Leather gloves, a good pair of hiking boots, and being able to endure tough hiking conditions are requirements for anyone who takes on the Mist Trail.

3. Maroon Bells, CO

The Maroon Bells, made up of Maroon Peak (14,156 feet) and North Maroon Peak (14,014 feet) is also referred to as “The Deadly Bells” in a U.S. Forest Service sign on the access trail, describing the “downsloping, loose, rotten and unstable” rock that “kills without warning.” As beautiful as the Bells may be, this is no place for a novice rock climber.

Located near Aspen, this location is said to feature the most photographed spot in Colorado. Many have died attempting to visit this popular location. Unlike other mountains in the Rockies that are composed of granite and limestone, the Bells are composed of metamorphic sedentary mudstone that has hardened into rock over millions of years. The mudstone is the source of the Bell’s distinctive maroon color. The Bells got their “deadly” name tacked on in 1985 when eight people died in five separate accidents.

HikingInTheRockies.com described the hike as a “long, dangerous, and very challenging mentally, physically, and technically.” They also said “this trail gets down to business. At this point we put the poles away and the helmets on.”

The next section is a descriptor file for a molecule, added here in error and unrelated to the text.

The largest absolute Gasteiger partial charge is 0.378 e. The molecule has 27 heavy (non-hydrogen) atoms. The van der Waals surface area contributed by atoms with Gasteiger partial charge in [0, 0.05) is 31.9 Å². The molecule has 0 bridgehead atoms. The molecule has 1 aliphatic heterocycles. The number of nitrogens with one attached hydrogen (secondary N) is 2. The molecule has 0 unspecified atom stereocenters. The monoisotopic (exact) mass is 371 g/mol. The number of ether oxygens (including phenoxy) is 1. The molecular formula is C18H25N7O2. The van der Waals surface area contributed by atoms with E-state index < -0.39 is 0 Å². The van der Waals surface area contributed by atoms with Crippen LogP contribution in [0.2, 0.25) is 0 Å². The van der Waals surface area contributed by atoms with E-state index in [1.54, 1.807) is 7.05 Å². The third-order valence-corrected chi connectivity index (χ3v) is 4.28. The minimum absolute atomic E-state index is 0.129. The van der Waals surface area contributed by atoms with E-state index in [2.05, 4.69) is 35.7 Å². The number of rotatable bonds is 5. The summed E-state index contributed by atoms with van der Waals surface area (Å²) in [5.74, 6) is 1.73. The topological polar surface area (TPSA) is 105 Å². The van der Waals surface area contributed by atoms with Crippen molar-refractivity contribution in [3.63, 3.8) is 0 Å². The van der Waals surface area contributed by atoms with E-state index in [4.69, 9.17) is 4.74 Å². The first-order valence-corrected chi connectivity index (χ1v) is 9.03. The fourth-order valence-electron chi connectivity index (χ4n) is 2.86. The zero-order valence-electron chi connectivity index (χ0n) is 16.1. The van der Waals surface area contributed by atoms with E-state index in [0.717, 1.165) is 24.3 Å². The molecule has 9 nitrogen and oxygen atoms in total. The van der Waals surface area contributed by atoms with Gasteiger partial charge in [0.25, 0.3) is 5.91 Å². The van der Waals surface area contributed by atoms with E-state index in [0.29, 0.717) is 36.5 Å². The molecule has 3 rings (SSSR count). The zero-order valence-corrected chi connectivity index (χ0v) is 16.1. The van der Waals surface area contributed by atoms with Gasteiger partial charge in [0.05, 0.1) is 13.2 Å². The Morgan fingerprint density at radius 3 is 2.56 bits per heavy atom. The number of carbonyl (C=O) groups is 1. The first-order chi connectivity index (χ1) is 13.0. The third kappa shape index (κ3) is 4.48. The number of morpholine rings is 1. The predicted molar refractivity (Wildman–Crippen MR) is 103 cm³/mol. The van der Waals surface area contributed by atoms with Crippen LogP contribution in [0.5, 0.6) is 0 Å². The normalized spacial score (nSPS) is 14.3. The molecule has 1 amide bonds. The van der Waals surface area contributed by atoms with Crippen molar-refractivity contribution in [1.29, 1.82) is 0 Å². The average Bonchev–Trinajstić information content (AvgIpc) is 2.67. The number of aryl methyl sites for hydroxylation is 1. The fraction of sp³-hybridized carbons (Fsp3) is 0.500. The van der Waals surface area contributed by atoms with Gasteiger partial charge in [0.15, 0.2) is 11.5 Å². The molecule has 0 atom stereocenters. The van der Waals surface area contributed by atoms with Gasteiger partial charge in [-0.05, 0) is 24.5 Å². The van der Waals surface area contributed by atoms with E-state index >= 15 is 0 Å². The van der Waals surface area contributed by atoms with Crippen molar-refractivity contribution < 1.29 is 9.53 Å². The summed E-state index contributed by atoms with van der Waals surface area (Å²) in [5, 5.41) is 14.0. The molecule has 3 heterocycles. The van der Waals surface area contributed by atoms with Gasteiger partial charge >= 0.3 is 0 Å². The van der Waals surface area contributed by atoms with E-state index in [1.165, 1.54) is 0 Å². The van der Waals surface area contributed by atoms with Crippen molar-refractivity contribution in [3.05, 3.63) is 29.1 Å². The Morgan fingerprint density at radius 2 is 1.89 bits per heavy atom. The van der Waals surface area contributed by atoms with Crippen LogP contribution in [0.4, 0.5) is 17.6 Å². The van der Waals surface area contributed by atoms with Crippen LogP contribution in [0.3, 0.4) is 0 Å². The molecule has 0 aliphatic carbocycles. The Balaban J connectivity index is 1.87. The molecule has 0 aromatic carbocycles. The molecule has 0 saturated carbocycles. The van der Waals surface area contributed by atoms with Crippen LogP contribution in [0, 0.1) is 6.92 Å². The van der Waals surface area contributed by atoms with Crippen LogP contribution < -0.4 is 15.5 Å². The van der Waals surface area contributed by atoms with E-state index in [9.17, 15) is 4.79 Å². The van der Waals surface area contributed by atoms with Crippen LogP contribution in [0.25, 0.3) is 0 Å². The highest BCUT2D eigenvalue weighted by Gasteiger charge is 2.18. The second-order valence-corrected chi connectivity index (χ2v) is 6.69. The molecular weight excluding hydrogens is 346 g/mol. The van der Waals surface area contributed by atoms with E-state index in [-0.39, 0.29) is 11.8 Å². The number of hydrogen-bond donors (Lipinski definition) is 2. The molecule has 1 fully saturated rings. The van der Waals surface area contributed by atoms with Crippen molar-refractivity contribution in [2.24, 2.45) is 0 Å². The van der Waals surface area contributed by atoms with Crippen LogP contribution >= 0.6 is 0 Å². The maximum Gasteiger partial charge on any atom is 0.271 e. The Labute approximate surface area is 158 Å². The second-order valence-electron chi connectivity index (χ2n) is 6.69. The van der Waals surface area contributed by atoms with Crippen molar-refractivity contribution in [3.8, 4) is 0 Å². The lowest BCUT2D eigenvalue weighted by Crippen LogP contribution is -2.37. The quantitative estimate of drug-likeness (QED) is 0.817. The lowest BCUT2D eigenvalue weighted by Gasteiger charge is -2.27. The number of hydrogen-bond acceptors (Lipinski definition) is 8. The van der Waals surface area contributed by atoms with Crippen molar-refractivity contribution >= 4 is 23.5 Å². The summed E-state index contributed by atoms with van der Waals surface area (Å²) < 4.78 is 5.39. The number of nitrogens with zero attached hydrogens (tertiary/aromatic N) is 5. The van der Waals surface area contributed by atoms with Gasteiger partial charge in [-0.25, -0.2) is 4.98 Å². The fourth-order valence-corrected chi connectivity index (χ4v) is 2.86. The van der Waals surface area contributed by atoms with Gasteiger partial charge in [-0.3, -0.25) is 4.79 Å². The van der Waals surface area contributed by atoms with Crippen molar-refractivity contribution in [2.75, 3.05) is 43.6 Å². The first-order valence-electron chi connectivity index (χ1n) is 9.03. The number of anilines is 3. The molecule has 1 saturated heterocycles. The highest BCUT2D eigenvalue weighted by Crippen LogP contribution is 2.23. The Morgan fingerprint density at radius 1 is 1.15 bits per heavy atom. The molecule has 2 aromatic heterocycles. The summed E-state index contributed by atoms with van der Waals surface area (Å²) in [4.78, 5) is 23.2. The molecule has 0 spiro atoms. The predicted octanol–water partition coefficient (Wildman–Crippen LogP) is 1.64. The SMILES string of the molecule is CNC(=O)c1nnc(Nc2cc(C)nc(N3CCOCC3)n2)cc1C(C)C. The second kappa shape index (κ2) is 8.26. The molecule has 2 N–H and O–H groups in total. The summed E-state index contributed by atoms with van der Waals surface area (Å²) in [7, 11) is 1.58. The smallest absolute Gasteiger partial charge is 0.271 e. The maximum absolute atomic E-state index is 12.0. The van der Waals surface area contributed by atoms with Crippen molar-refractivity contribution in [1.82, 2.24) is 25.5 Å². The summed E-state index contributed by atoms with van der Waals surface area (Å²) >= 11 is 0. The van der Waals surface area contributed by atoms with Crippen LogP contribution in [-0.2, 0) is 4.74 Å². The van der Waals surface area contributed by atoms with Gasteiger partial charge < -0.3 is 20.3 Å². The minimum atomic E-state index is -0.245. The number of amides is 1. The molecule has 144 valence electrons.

Danger even lies within the Maroon Bells campsite, where carbon monoxide poisoning killed a man and a boy in their tent just last month.

4. The Wave, UT

The Wave may be one of the most scenic hiking destinations in the entire Southwest, a destination so popular that officials use a lottery system to decide who gets to walk its trails. The Wave is also one of the most dangerous hikes in the entire United States, killing three hikers in just one month. Falling prey to triple-digit summer temperatures and often-confusing landscape along the Colorado plateau is to blame. The mesmerizing colored sandstone patterns also make it difficult to find the way, since there is no marked trail.

Officials only allow 20 hikers a day into the area — with more than 48,000 people applying in 2012 for the 7,300 available permits. The shortage of permits means that many have to succumb to the unfavorable elements and hike The Wave in the summer.